If your shots average 75 yards or less, a 4X scope is typically all you need. Keep in mind, if given the opportunity to take a difficult longer shot, a variable magnification scope is your best bet. The 3X to 9X is by far the most popular range of flexible power hunting scopes. When shooting different distances, 3X is for shorter shots under 50 yards, and higher ranges for longer shots of 200 yards or more.
Higher power scopes to shoot game at distances of 500 yards or over are available.
Ready, Aim, Fire--
Hunting scopes are there to enhance your ability to shoot exactly what you sight in. There are wide ranges of options that offer superior optical performance. Objective lens rifle scopes can be purchased equipped resistant to shock, water, and fog.
Adjustment-- An important consideration before purchasing hunting scopes is adjustment. Always buy scopes that can be adjusted for elevation and wind. Make certain the adjustments are detailed enough for your intended purposes.
There are a variety of different styles of hunting scopes, including night vision, sniper, spotting, sighting, tactical, military, and pistol.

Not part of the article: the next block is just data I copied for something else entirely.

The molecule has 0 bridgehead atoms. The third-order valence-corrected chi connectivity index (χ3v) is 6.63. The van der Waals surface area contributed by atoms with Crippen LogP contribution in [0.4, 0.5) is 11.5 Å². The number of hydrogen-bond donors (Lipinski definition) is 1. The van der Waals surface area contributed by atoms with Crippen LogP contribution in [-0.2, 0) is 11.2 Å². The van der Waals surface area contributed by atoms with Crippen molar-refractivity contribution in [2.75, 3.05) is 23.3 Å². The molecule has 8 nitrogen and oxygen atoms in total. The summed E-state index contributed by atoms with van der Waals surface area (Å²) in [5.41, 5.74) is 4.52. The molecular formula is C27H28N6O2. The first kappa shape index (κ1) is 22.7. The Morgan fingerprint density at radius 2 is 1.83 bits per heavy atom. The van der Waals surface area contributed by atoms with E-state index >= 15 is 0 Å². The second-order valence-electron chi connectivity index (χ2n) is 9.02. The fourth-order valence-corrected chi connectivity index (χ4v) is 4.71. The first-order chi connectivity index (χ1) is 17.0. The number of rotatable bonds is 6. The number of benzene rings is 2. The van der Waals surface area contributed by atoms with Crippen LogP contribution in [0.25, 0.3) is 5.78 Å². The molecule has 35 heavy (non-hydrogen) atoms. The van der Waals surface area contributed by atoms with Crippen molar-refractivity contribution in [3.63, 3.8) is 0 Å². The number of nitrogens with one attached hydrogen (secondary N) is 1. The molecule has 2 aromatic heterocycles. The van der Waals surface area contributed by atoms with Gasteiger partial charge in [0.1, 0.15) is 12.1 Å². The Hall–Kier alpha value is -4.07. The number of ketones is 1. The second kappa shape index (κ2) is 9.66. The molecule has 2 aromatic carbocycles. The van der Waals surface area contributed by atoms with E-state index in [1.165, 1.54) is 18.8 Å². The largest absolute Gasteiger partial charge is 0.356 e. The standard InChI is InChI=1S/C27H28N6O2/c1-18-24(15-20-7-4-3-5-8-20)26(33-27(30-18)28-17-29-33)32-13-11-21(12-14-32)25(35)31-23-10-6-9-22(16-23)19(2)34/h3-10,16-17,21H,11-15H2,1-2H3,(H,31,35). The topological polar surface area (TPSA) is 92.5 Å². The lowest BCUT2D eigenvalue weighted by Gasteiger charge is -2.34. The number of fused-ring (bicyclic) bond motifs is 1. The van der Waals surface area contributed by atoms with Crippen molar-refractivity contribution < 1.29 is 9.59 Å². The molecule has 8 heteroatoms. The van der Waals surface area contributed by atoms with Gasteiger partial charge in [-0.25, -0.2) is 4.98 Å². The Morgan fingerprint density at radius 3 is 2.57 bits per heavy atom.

Also called the crosshairs, a reticle is the image that helps shooters accurately align a shot. To decide what reticle will best suit your needs, consider the conditions that you hunt in, what kind of game you hunt, and most importantly, your personal preferences.
Leupold, Nikon, and Bushness are a few of the most well known hunting scope brands. There are a variety of options when it comes to reticles; there is even a mutli-shot reticle. As an example, Leupold sells series scopes that are available in seven different reticles.
There are reticles designed to help the long-range shooter. The varmint reticle provides five aiming points, to tailor make the scope to a particular load, rifle, and compensate for wind. You can sight the rifle in for distances from 500 to 100 yards.